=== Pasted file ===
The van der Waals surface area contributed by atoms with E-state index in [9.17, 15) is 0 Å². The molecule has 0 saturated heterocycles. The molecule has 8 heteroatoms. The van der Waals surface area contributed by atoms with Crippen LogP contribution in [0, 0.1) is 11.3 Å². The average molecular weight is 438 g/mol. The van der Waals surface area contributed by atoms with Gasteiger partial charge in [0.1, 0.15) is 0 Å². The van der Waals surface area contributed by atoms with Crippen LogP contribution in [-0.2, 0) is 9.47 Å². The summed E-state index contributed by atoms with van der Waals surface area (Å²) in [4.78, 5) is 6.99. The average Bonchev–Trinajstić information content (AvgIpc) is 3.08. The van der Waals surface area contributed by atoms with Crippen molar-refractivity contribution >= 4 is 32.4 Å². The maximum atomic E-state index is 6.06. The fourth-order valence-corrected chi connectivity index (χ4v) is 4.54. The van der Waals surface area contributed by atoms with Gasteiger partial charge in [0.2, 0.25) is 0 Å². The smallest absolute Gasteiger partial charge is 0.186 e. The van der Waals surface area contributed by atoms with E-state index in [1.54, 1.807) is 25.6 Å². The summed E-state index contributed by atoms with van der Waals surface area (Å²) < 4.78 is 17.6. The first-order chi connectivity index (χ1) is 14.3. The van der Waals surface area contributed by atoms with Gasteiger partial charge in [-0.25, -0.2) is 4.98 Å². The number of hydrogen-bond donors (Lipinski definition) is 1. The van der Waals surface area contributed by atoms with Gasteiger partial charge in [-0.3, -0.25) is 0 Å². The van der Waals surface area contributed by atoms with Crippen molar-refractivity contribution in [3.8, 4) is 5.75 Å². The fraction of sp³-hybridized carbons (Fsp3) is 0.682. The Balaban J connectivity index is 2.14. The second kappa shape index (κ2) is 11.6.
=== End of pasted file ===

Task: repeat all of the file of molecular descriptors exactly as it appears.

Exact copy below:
The van der Waals surface area contributed by atoms with E-state index in [9.17, 15) is 0 Å². The molecule has 0 saturated heterocycles. The molecule has 8 heteroatoms. The van der Waals surface area contributed by atoms with Crippen LogP contribution in [0, 0.1) is 11.3 Å². The average molecular weight is 438 g/mol. The van der Waals surface area contributed by atoms with Gasteiger partial charge in [0.1, 0.15) is 0 Å². The van der Waals surface area contributed by atoms with Crippen LogP contribution in [-0.2, 0) is 9.47 Å². The summed E-state index contributed by atoms with van der Waals surface area (Å²) in [4.78, 5) is 6.99. The average Bonchev–Trinajstić information content (AvgIpc) is 3.08. The van der Waals surface area contributed by atoms with Crippen molar-refractivity contribution >= 4 is 32.4 Å². The maximum atomic E-state index is 6.06. The fourth-order valence-corrected chi connectivity index (χ4v) is 4.54. The van der Waals surface area contributed by atoms with Gasteiger partial charge in [0.2, 0.25) is 0 Å². The smallest absolute Gasteiger partial charge is 0.186 e. The van der Waals surface area contributed by atoms with E-state index in [1.54, 1.807) is 25.6 Å². The summed E-state index contributed by atoms with van der Waals surface area (Å²) < 4.78 is 17.6. The first-order chi connectivity index (χ1) is 14.3. The van der Waals surface area contributed by atoms with Gasteiger partial charge in [-0.25, -0.2) is 4.98 Å². The number of hydrogen-bond donors (Lipinski definition) is 1. The van der Waals surface area contributed by atoms with Gasteiger partial charge in [-0.3, -0.25) is 0 Å². The van der Waals surface area contributed by atoms with Crippen molar-refractivity contribution in [3.8, 4) is 5.75 Å². The fraction of sp³-hybridized carbons (Fsp3) is 0.682. The Balaban J connectivity index is 2.14. The second kappa shape index (κ2) is 11.6.